Biolistic delivery with shock-free gene guns

For a number of years now, our group has been designing and building customized gene guns for biolistic delivery of nucleic acids and fluorescent dyes to cells and tissues. The technique of biolistic delivery has been introduced in 1980ies. It uses micron-size carrier particles made of a heavy metal (tungsten or gold) that are coated with plasmids, RNA, or dye, accelerated to a high speed using a pneumatic gun (Gene Gun) and launched into a biological target (cultured cells, tissue, plant, small animal…). A small bead penetrates cells without damaging them, gets stuck in a cell in an internal layer of the targeted tissue, and releases into the cells the chemicals that it carries. The technique of biolistic delivery has been used for transfection (beads coated with plasmids), RNAi (dsRNA coating), and staining (lipophilic dye coating). Biolistic delivery is fast, contact free, and can, in principle, be performed with minimal damage. In addition, deep tissue layers can be reached independently of tissue properties other than its mechanical rigidity. Gold carrier particles are commercially available in a variety of sizes (0.5 – 1.5 um) and with surface coatings optimized for DNA, RNA, or lipophilic dyes. Two gene guns are commercially available from BioRad. The most popular model, Helios™ is a handheld shotgun with a price of ~$17,000.  Biolistic delivery has been successfully used to transfect plants, some tissues, and cultured cells.


The current range of applications of the technique of biolistic delivery is limited because of multiple problems with the performance of the available gene guns.

1.     Gas jet damage. Whereas the perforation of the targeted tissue by ~1um gold beads may be tolerable, the jet of high-speed compressed Helium emerging from the gun barrel is highly damaging. Various solutions have been used to slow down the jet, mostly at a cost of reduced penetration depth, but none is completely satisfactory for targets other than plant leaves.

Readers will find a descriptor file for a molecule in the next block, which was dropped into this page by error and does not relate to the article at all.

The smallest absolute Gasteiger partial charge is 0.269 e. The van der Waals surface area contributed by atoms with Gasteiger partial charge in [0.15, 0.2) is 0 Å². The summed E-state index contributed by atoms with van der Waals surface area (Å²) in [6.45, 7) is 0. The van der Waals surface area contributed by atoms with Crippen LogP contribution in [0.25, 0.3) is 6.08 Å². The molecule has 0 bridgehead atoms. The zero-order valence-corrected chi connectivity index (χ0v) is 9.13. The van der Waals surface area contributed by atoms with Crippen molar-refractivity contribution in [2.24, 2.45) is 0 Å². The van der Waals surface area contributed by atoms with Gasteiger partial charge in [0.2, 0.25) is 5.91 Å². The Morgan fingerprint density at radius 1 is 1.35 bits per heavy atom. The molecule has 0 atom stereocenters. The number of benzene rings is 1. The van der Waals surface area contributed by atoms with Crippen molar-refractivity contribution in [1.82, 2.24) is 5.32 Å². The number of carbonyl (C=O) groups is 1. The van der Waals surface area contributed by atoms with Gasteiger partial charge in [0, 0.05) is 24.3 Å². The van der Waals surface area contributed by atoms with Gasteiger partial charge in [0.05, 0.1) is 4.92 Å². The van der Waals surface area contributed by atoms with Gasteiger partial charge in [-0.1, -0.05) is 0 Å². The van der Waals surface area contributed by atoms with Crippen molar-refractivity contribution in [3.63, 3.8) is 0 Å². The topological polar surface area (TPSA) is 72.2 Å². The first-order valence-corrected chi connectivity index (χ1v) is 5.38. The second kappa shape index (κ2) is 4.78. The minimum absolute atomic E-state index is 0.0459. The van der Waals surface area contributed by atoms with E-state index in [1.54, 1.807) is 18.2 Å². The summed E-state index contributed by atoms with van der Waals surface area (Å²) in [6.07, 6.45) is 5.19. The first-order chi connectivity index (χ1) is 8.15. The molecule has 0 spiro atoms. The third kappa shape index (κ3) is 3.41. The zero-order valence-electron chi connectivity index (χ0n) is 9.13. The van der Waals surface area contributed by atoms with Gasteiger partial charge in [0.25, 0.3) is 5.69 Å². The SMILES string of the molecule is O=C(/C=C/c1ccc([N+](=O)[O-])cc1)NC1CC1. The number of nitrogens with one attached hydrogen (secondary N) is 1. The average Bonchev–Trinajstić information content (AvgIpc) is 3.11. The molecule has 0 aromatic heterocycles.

2.     Poor aiming and limited consistency and reproducibility. A hand-held gun is a poor match for small targets. The targeted region is ~1 cm in diameter. Most particles stop near the top surface of the targeted tissue and their penetration depths are widely spread. The particle loading is not well controlled and their number varies from shot to shot.

3.     Limited penetration depth and the use with rodent brain.  The targeting of neurons in soft mammalian brain tissue is a natural application for biolistic delivery. Impressive staining of neurons in brain slices has been achieved. In addition, transfection and penetration depths up to 200um into extracted brain tissue were demonstrated with a modified BioRad gun, but the tissue was somewhat damaged. The present use of biolistic delivery in neuroscience is very limited and no useful biolistic delivery into live mammalian brain has ever been demonstrated.


In 2004 we built and tested a new type of gene gun with the barrel made of a narrow capillary (ID = 0.5 mm) and enclosed by a coaxial tube of a larger diameter (OD = 2.5 mm). In this capillary gene gun, the flow of Helium emerging from the inner capillary (barrel) is entirely diverted into the outer capillary, with no gas flowing from the gun nozzle (150 um orifice) at any time. The diversion of Helium that flows at ~1 km/s is achieved by the application of vacuum suction to the outer tube and is verified by placing a dish with water right under the nozzle (with no ripples observed on the water surface).